Blog: Why it’s time to get real about keeping fathers connected with their children

11 September 2011

Rob Williams writes:

David Cameron has identified fatherlessness as one root cause of the riots in August. He’s got a point – extensive evidence shows that involved fatherhood provides real protection from the dangers of educational failure and adolescent disaffection. Children who do not get support from their fathers are much more likely to get into trouble with the law in their teenage years and to misuse drugs and alcohol (read our research summary on fathers and anti-social behaviour).

But talking about fatherlessness as if fathers alone hold the solution to the phenomenon will not make it go away.

One third of our children will see their parents separate before their 16th birthday and a third of these will come to have little or no contact with their father (read our research summary on separated families). That’s 1 million children or, in other words, an enormous problem which we, up to now, have silently condoned.

At the time of separation most men fully intend to play their part as a non-resident parent. If the link between fathers and children decays over time it is because we allow it to. Think about it – as soon as separation occurs, in most cases the child becomes a member of what we call a ‘single parent family’ – a construct which has a devastating impact on fathers’ involvement.

Public services, whether the families they deal with are separated or not, communicate almost exclusively with mothers. They don’t even ask about the dads, let alone see it as their role to engage with him – and separation does nothing to improve matters.

Who challenges GPs, schools, children’s centres and other family support services to have more than the mothers’ details on their registration forms? Nobody – we treat children as if they only have one parent, assuming that one million children have no father in their life, doing nothing to challenge that, and thus fostering the very culture of fatherlessness we claim to abhor.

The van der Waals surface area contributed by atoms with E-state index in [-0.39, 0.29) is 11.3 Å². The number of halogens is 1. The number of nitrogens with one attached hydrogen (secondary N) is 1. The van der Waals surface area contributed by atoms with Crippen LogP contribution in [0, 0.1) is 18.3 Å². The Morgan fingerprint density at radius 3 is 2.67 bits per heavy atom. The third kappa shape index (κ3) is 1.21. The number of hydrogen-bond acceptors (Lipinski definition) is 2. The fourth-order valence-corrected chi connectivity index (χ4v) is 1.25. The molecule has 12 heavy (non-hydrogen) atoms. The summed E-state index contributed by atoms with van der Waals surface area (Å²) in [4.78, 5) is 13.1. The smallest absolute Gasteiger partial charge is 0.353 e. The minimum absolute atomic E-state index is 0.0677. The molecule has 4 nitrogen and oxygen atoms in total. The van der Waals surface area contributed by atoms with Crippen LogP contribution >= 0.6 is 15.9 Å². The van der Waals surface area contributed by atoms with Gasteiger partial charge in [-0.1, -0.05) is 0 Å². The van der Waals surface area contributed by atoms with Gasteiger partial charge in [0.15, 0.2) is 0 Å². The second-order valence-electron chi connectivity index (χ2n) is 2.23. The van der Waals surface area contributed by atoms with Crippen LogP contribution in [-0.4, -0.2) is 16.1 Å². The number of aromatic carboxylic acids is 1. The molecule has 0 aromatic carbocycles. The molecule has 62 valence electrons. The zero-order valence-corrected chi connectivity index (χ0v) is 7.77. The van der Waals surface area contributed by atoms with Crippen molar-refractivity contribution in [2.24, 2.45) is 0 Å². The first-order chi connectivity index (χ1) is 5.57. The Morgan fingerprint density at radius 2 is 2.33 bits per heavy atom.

What is the alternative? Here’s an example: schools addressing their communications clearly – and where necessary, separately – to both parents, clarifying regularly that it’s important for the school to have up to date contact details for mum and dad (and any other significant carers), and making it easy for parents to provide an update if either or both of them has moved to a different address.

GPs and any service dealing with families should operate in the same way. Where a mother is unwilling or unable to provide details about a non-resident father, the service will understand that this is a child growing up without any contact with the father. In the past we’d have greeted this with a collective shrug of the shoulders. From now on it should give rise to serious concerns, and imply further investigation.

Alongside all this, we need to acknowledge non-resident fathers’ responsibilities. While disputes with the child’s mother and the difficulties of negotiating access to children present significant challenges to a man who wants to stay engaged, the exit door is wide open.

With the notable exception of the Child Support Agency, no publicly funded service will ever suggest to these men that they have something to offer their children – in the CSA’s case, of course, that something being money. No-one asks fathers to stay involved. Quite the opposite – fathers are often the last people services look to when seeking to support a child.

Take the child protection system, for example – criticised many times in serious case reviews for failing to engage with fathers of children at risk. Fathers in these situations can of course be the people who put their children at risk – but they can also be a vital and positive resource.

In the Baby P case the father of the child was living nearby and was offering to take care of him but, instead of assessing whether he was a suitable parent, the child protection team placed Baby Peter with a friend of his mother. For all sorts of reasons, non-resident fathers should be a first port of call for services worried about a child a risk.